From TheYoungFolks.com's review by Leigh-Ann Brodber: For Simon, music is life. He’s the lead guitarist and vocalist in his band and life is looking good, until he wakes up and everything is eerily silent. Read more: https://www.theyoungfolks.com/review/... From TheYoungFolks.com's review by Leigh-Ann Brodber: For Simon, music is life. He’s the lead guitarist and vocalist in his band and life is looking good, until he wakes up and everything is eerily silent. Read more: https://www.theyoungfolks.com/review/...

  10. 4 out of 5

    Adriana

    I haven't fully processed this book to give a full review but here are some thoughts I have for now: Impossible Music was able to get to the emotional side of me. I felt Simon's anger and pain. Waking up and not being able to hear would be devastating. His connection to music made this point come across well. The going back and forth between a couple of months at a time felt off putting. It just confused me and messed with my reading experience. The writing of Simon's emotions and his connection t I haven't fully processed this book to give a full review but here are some thoughts I have for now: Impossible Music was able to get to the emotional side of me. I felt Simon's anger and pain. Waking up and not being able to hear would be devastating. His connection to music made this point come across well. The going back and forth between a couple of months at a time felt off putting. It just confused me and messed with my reading experience. The writing of Simon's emotions and his connection to music was well done, however I felt like the writing was also holding me back from loving this book. Maybe it was because it was slow. I'm not sure. There was just something missing I can't put into words. I could understand why the way Simon became deaf would be disappointing because he isn't the typical deaf kid, however it illustrated his anger so much more of what losing his hearing meant to him. I didn't have a problem with that part of the story. I did end up liking this story. I think if the timeline wasn't chopped up or if it was faster paced I would have given this a higher rating.

  11. 4 out of 5

    Suzanne Rooyen

    Okay - so first a caveat: I am aware and disappointed to discover this is not an ownvoices book. I thought for sure it must've been because it felt real, especially to me as a hearing musician very afraid of losing my ability to hear. For this reason, the book hit me right in the feels. However, I now know that this book has been written from the POV of a hearing person imagining what a recently Deaf person might feel so I'm not sure how genuine this journey would be for an actually Deaf person. Okay - so first a caveat: I am aware and disappointed to discover this is not an ownvoices book. I thought for sure it must've been because it felt real, especially to me as a hearing musician very afraid of losing my ability to hear. For this reason, the book hit me right in the feels. However, I now know that this book has been written from the POV of a hearing person imagining what a recently Deaf person might feel so I'm not sure how genuine this journey would be for an actually Deaf person. But this is definitely how I imagine I might feel were I in Simon's shoes. The audiobook sadly didn't include the acknowledgements section so I have no idea whether this received sensitivity reads or what sort of research the author did. I defer to Deaf and HoH readers where it comes to the rep on this. Deaf rep aside, this book felt like it was written for me. Simon is a metalhead, particularly into metalcore complete with music tattoos, band t-shirts, piercings, and long hair. The metal music he talks about in the book I know and mostly love. Then, he gets into Mahler - the 'metal' of classical music - and this guy just continues to speak my language! I literally squealed when he gets Mahler's score! Then, he gets into John Cage and well... I've just done a unit with one of my classes about John Cage where students were trying to answer What is Music? much like Simon does for the majority of this book. See why it feels like this book was written for me? So yeah - this book is ultra niche and I just got it. If you're not a music nerd simultaneously into obscure classical and hardcore metal music, then this book might not be for you. I was equally fascinated by Simon's exploration of how to create a musical experience accessible for both hearing and Deaf/HoH people. Again, another personal topic of interest - especially when he got into the synesthetic compositions of Scriabin and Rimsky-Korsakov. Honestly, this book just hit ALL the buttons for me and I found the chapters detailing his ideas for compositions and exhibitions exciting, philosophically and ideologically challenging, and some of the best parts in this book. Some readers will probably find these bits boring. And finally - the narrator. Up until this book, I have not been a fan of audiobooks mostly because I find it hard to stay awake to listen to them. Also because I find the voice acting more often irritating for one reason or another. Maybe it was because this was read by an Aussie, I just found the narration easy and enjoyable to listen to. David Linski really made the characters come to life for me and I had a hard time pressing pause! So TL;DR can't speak for the Deaf rep, but from a muso POV this book is excellent!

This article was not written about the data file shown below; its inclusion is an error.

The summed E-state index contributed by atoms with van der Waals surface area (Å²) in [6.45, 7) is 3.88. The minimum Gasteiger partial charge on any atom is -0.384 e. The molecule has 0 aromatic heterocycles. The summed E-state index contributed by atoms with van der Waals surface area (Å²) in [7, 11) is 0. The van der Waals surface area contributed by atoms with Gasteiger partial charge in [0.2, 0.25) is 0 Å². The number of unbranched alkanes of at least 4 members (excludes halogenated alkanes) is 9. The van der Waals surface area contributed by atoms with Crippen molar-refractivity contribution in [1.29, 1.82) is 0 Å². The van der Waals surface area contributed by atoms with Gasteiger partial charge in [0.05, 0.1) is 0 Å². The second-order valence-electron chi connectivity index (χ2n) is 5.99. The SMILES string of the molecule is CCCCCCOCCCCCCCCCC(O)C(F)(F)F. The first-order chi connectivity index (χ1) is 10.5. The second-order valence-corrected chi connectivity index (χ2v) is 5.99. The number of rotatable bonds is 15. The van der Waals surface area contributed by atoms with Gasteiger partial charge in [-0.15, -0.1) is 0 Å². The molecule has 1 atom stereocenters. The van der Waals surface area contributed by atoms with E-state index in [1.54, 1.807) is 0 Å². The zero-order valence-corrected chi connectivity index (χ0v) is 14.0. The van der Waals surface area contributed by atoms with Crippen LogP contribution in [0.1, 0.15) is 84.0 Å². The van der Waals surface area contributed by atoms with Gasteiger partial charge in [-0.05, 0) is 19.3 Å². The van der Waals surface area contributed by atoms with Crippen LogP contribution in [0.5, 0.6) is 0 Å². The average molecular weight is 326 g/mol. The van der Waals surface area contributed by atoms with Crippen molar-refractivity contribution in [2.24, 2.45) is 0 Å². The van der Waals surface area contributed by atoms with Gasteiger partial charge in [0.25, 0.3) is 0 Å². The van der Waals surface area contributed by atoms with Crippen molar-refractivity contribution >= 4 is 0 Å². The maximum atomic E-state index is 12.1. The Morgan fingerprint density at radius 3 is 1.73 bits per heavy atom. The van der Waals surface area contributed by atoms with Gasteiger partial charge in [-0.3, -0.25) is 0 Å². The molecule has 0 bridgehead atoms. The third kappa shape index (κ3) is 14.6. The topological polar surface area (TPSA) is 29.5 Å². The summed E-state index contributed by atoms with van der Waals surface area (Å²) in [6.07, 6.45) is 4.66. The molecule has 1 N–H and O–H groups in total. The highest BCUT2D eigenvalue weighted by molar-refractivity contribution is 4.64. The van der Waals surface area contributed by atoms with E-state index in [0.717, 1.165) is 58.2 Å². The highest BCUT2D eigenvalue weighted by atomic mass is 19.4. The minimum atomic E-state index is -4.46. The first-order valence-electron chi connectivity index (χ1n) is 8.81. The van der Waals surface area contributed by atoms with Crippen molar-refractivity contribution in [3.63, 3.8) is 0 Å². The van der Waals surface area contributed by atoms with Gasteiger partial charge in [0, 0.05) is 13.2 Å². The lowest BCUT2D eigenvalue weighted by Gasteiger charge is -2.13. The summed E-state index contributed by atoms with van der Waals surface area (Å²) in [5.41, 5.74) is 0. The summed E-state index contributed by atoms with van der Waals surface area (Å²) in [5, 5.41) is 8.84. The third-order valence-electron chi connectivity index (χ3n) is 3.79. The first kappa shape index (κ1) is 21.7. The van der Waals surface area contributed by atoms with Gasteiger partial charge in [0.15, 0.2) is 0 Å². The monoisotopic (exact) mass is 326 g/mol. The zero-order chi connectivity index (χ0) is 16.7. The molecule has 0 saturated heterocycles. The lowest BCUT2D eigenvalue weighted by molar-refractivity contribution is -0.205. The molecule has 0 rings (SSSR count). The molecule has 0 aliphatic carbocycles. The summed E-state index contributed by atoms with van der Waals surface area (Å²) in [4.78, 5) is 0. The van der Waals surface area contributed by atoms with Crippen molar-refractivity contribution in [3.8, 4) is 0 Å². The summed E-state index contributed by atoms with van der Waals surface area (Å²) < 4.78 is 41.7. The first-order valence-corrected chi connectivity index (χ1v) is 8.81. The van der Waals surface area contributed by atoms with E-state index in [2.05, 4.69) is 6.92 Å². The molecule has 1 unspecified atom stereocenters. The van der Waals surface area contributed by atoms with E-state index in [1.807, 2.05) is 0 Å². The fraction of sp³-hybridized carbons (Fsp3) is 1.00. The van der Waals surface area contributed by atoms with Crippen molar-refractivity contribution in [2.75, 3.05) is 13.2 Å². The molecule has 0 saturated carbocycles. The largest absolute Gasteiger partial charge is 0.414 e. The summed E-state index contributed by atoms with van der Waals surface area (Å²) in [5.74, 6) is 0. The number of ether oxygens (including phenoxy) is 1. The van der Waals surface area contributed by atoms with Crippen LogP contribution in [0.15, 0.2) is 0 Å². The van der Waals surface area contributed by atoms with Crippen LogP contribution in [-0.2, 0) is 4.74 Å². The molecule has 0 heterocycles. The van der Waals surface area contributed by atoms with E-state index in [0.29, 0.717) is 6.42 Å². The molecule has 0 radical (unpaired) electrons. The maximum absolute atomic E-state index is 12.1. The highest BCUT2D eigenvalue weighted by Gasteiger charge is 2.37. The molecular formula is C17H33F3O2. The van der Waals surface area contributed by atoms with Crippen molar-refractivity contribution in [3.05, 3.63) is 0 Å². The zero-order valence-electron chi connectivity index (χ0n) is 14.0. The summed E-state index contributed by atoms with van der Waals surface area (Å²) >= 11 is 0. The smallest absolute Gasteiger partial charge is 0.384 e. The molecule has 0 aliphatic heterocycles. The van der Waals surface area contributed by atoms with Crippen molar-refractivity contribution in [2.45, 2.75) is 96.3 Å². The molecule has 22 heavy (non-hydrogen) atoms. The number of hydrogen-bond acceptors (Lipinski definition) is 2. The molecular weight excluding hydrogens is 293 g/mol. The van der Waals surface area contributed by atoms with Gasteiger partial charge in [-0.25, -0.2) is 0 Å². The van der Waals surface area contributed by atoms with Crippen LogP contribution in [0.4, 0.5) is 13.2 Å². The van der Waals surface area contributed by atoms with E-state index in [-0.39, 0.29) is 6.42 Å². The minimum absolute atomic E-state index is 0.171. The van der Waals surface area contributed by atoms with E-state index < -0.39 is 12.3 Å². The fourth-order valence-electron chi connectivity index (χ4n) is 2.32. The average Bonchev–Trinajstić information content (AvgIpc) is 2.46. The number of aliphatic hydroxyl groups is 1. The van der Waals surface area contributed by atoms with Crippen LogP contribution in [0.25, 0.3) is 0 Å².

12. 4 out of 5

    Marti